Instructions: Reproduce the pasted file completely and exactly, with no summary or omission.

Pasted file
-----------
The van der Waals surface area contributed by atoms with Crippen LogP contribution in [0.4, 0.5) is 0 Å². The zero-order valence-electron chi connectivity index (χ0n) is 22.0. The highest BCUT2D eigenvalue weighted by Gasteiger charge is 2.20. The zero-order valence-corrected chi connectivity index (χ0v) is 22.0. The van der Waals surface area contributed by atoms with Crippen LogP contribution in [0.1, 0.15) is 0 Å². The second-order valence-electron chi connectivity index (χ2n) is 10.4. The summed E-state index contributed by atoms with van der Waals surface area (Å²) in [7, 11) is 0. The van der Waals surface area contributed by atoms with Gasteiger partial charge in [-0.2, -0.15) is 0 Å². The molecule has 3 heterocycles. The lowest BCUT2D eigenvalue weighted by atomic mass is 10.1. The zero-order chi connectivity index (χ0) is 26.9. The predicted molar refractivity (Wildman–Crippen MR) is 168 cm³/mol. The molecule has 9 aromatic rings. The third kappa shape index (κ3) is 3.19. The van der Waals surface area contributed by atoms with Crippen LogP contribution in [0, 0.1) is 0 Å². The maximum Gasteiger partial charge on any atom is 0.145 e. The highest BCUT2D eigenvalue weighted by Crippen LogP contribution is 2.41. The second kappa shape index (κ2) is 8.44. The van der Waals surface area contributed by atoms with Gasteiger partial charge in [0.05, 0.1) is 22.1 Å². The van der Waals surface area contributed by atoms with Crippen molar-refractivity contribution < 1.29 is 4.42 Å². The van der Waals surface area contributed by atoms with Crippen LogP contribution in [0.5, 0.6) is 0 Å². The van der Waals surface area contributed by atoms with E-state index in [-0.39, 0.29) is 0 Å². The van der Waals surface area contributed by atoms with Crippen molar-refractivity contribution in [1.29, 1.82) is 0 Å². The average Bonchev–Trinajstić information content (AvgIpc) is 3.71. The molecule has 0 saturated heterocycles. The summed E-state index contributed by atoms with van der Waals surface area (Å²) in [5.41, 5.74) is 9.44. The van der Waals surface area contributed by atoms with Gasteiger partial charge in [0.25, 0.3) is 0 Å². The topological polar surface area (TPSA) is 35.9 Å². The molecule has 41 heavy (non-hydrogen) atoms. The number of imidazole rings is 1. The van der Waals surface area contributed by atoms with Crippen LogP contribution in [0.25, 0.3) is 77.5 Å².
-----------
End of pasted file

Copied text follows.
The van der Waals surface area contributed by atoms with Crippen LogP contribution in [0.4, 0.5) is 0 Å². The zero-order valence-electron chi connectivity index (χ0n) is 22.0. The highest BCUT2D eigenvalue weighted by Gasteiger charge is 2.20. The zero-order valence-corrected chi connectivity index (χ0v) is 22.0. The van der Waals surface area contributed by atoms with Crippen LogP contribution in [0.1, 0.15) is 0 Å². The second-order valence-electron chi connectivity index (χ2n) is 10.4. The summed E-state index contributed by atoms with van der Waals surface area (Å²) in [7, 11) is 0. The van der Waals surface area contributed by atoms with Gasteiger partial charge in [-0.2, -0.15) is 0 Å². The molecule has 3 heterocycles. The lowest BCUT2D eigenvalue weighted by atomic mass is 10.1. The zero-order chi connectivity index (χ0) is 26.9. The predicted molar refractivity (Wildman–Crippen MR) is 168 cm³/mol. The molecule has 9 aromatic rings. The third kappa shape index (κ3) is 3.19. The van der Waals surface area contributed by atoms with Crippen LogP contribution in [0, 0.1) is 0 Å². The maximum Gasteiger partial charge on any atom is 0.145 e. The highest BCUT2D eigenvalue weighted by Crippen LogP contribution is 2.41. The second kappa shape index (κ2) is 8.44. The van der Waals surface area contributed by atoms with Gasteiger partial charge in [0.05, 0.1) is 22.1 Å². The van der Waals surface area contributed by atoms with Crippen molar-refractivity contribution < 1.29 is 4.42 Å². The van der Waals surface area contributed by atoms with Crippen LogP contribution in [0.5, 0.6) is 0 Å². The van der Waals surface area contributed by atoms with E-state index in [-0.39, 0.29) is 0 Å². The van der Waals surface area contributed by atoms with Crippen molar-refractivity contribution in [1.29, 1.82) is 0 Å². The average Bonchev–Trinajstić information content (AvgIpc) is 3.71. The molecule has 0 saturated heterocycles. The summed E-state index contributed by atoms with van der Waals surface area (Å²) in [5.41, 5.74) is 9.44. The van der Waals surface area contributed by atoms with Gasteiger partial charge in [0.25, 0.3) is 0 Å². The topological polar surface area (TPSA) is 35.9 Å². The molecule has 41 heavy (non-hydrogen) atoms. The number of imidazole rings is 1. The van der Waals surface area contributed by atoms with Crippen LogP contribution in [0.25, 0.3) is 77.5 Å².